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  3. The “International Training course on IWRM under Climate Change”
    was held in Thailand from 14 to 16 June, 2016.

The “International Training course on IWRM under Climate Change”
was held in Thailand from 14 to 16 June, 2016.

Koichiro Omoto
NARBO Secretariat



      The “International Training course on IWRM under Climate Change” was held by the Department of Water Resources, Ministry of Natural Resources and Environment, Thailand(DWR) and Asian Development Bank Institute(ADBI) in association with Japan Water Agency (JWA) as NARBO Secretariat from 14-16 June, 2016 in Bangkok and Nakon Nayok province, Thailand. There were 35 participants who were responsible for water resources management in Central and Regional Offices of Thailand and 10 international practitioners of water from Cambodia, Indonesia, Lao PDR, Malaysia, the Philippines and Viet Nam.

      While the concept of IWRM has been well disseminated and incorporated into the water policy in many countries, there still exist gaps between implementation and knowledge. Particularly at the river basin level, there are some cases of difficulties in implementing integrated water resources management due to practitioners’ lack of knowledge of IWRM. As DWR has been working on IWRM since its establishment and has kept on focusing to cope with the negative impact such as climate change, it is now a high time for the department to promote deepening of understanding of IWRM throughout the country. Considering this situation, the course was arranged to provide an opportunity to review the basic knowledge of IWRM and obtain related topics which would help implementing IWRM.

      In the keynote speech session, Dr. Keizrul Bin Abdullah, the chairperson of NARBO stressed the necessity to share each country’s experiences in water resources management in Asia because most of Asian countries were surrounded by many neighboring countries in addition to the fact that IWRM had become gradually important to get consensus among various stakeholders through ‘bottom-up process’ to manage water resources efficiently. After the speech, Mr. Koichiro Omoto of ADBI briefly explained the basic principles of IWRM and introduced “IWRM indicator” as a clue to grasp the situations surrounding the practitioners on water and improve the existing plans.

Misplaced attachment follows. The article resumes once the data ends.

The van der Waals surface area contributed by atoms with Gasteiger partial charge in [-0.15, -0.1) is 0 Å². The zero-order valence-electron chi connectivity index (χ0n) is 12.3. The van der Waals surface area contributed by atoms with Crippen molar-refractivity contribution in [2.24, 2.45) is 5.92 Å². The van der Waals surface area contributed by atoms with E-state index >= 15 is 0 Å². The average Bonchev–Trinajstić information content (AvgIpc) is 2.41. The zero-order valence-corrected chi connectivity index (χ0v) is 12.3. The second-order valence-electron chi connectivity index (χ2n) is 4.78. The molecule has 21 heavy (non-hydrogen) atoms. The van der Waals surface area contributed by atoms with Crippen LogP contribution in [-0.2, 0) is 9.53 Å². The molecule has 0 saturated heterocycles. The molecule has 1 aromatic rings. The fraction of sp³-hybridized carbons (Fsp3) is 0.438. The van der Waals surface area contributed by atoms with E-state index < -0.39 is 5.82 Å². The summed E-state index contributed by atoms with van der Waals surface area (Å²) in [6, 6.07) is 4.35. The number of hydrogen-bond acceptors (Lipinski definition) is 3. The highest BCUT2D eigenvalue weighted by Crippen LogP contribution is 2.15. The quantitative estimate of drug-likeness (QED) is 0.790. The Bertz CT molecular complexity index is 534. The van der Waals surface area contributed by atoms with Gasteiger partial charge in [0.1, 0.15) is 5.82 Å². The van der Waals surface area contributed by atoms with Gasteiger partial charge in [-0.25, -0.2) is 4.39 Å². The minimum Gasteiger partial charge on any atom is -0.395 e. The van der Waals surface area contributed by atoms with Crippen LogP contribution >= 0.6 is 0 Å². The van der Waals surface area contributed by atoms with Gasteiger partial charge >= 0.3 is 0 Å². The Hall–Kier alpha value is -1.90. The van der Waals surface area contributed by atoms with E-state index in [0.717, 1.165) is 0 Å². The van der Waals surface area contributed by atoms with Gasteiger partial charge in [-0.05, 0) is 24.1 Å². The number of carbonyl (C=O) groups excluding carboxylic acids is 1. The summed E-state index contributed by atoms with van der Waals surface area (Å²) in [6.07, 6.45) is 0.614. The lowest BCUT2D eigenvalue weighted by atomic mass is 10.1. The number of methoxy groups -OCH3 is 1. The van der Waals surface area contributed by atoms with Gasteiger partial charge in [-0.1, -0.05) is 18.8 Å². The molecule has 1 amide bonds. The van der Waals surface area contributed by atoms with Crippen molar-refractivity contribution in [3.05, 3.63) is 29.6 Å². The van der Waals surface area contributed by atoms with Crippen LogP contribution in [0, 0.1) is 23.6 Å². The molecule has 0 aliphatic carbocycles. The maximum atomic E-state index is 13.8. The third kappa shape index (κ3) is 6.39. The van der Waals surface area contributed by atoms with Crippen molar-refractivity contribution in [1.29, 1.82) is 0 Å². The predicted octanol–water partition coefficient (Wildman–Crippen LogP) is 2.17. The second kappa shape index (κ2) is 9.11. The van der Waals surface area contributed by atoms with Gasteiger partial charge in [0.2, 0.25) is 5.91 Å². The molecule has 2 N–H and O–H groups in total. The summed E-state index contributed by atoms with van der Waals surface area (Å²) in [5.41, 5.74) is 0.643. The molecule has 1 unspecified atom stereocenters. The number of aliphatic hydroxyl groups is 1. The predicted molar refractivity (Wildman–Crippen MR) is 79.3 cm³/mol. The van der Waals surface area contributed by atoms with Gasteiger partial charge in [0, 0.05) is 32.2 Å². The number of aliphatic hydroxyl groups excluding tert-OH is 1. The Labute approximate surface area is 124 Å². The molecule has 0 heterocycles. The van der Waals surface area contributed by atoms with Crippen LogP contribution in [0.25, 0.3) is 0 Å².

Then, Mr. Dunyarit Homnan, the Senior Engineer of DWR explained the strategic plan of Water Resources Management in Thailand (2015-2016). Mr. Homnan showed the 6 current themes and goals on water resources management to be accomplished in Thailand by the end of this term. Dr. Ladawan Kumpa, the Deputy Secretary General of the National Economy and Social Development Board (NESDB) also introduced the current National Economic and Social Development Plan (NESDP) and National IWRM plan of Thailand. She explained that making water resources management to become a tool to give equal benefits among stakeholders and keeping its sustainability were two of the important topics in the NESDP and introduced that a local community network plays an important role in Thailand with their objectives of conservation of forests, plants and animals, etc. Dr. Mitsumasa Okada, Professor of the Open University of Japan introduced the changing criteria of water quality as a result of impact of climate change, citing the case occurred in Lake Biwa. Dr. Sucharit Koontanakulvong, the Associate Professor of Chulalongkorn University, introduced his accumulated knowledge and lessons learnt on tackling and lessening damages caused by past water-related disasters in Wang Bua irrigation project area from the research study.